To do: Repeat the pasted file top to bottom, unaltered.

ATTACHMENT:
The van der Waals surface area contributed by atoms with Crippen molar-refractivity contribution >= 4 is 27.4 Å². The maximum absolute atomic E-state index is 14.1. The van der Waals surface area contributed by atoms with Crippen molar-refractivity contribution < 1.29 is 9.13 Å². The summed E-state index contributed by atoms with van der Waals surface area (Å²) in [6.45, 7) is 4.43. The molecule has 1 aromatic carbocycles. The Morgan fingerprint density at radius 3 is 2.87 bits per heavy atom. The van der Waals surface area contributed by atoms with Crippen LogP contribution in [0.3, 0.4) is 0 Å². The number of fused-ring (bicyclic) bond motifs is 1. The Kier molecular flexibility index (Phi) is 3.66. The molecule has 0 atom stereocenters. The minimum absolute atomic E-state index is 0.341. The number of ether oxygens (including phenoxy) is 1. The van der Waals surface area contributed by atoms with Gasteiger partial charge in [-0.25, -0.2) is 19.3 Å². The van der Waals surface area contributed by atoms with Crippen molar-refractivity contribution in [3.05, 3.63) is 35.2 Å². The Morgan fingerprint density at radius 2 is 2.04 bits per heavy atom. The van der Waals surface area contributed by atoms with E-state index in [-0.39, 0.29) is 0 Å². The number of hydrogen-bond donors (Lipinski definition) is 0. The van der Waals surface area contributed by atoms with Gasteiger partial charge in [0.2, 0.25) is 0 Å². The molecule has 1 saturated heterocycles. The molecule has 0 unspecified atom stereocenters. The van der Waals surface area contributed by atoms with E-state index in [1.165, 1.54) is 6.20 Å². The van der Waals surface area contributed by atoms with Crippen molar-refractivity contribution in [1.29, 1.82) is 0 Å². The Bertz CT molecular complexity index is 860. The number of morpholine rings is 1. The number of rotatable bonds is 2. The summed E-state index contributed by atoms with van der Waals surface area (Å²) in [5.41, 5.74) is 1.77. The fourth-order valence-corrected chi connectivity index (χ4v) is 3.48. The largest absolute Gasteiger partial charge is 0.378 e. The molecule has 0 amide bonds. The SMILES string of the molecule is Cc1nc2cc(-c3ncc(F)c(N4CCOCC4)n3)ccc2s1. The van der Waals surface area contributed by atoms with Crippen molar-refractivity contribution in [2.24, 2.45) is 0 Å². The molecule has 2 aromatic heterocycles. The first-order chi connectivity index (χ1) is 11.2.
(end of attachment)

The van der Waals surface area contributed by atoms with Crippen molar-refractivity contribution >= 4 is 27.4 Å². The maximum absolute atomic E-state index is 14.1. The van der Waals surface area contributed by atoms with Crippen molar-refractivity contribution < 1.29 is 9.13 Å². The summed E-state index contributed by atoms with van der Waals surface area (Å²) in [6.45, 7) is 4.43. The molecule has 1 aromatic carbocycles. The Morgan fingerprint density at radius 3 is 2.87 bits per heavy atom. The van der Waals surface area contributed by atoms with Crippen LogP contribution in [0.3, 0.4) is 0 Å². The number of fused-ring (bicyclic) bond motifs is 1. The Kier molecular flexibility index (Phi) is 3.66. The molecule has 0 atom stereocenters. The minimum absolute atomic E-state index is 0.341. The number of ether oxygens (including phenoxy) is 1. The van der Waals surface area contributed by atoms with Gasteiger partial charge in [-0.25, -0.2) is 19.3 Å². The van der Waals surface area contributed by atoms with Crippen molar-refractivity contribution in [3.05, 3.63) is 35.2 Å². The Morgan fingerprint density at radius 2 is 2.04 bits per heavy atom. The van der Waals surface area contributed by atoms with E-state index in [-0.39, 0.29) is 0 Å². The number of hydrogen-bond donors (Lipinski definition) is 0. The van der Waals surface area contributed by atoms with Gasteiger partial charge in [0.2, 0.25) is 0 Å². The molecule has 1 saturated heterocycles. The molecule has 0 unspecified atom stereocenters. The van der Waals surface area contributed by atoms with E-state index in [1.165, 1.54) is 6.20 Å². The van der Waals surface area contributed by atoms with Crippen molar-refractivity contribution in [1.29, 1.82) is 0 Å². The Bertz CT molecular complexity index is 860. The number of morpholine rings is 1. The number of rotatable bonds is 2. The summed E-state index contributed by atoms with van der Waals surface area (Å²) in [5.41, 5.74) is 1.77. The fourth-order valence-corrected chi connectivity index (χ4v) is 3.48. The largest absolute Gasteiger partial charge is 0.378 e. The molecule has 0 amide bonds. The SMILES string of the molecule is Cc1nc2cc(-c3ncc(F)c(N4CCOCC4)n3)ccc2s1. The van der Waals surface area contributed by atoms with Crippen molar-refractivity contribution in [2.24, 2.45) is 0 Å². The molecule has 2 aromatic heterocycles. The first-order chi connectivity index (χ1) is 11.2.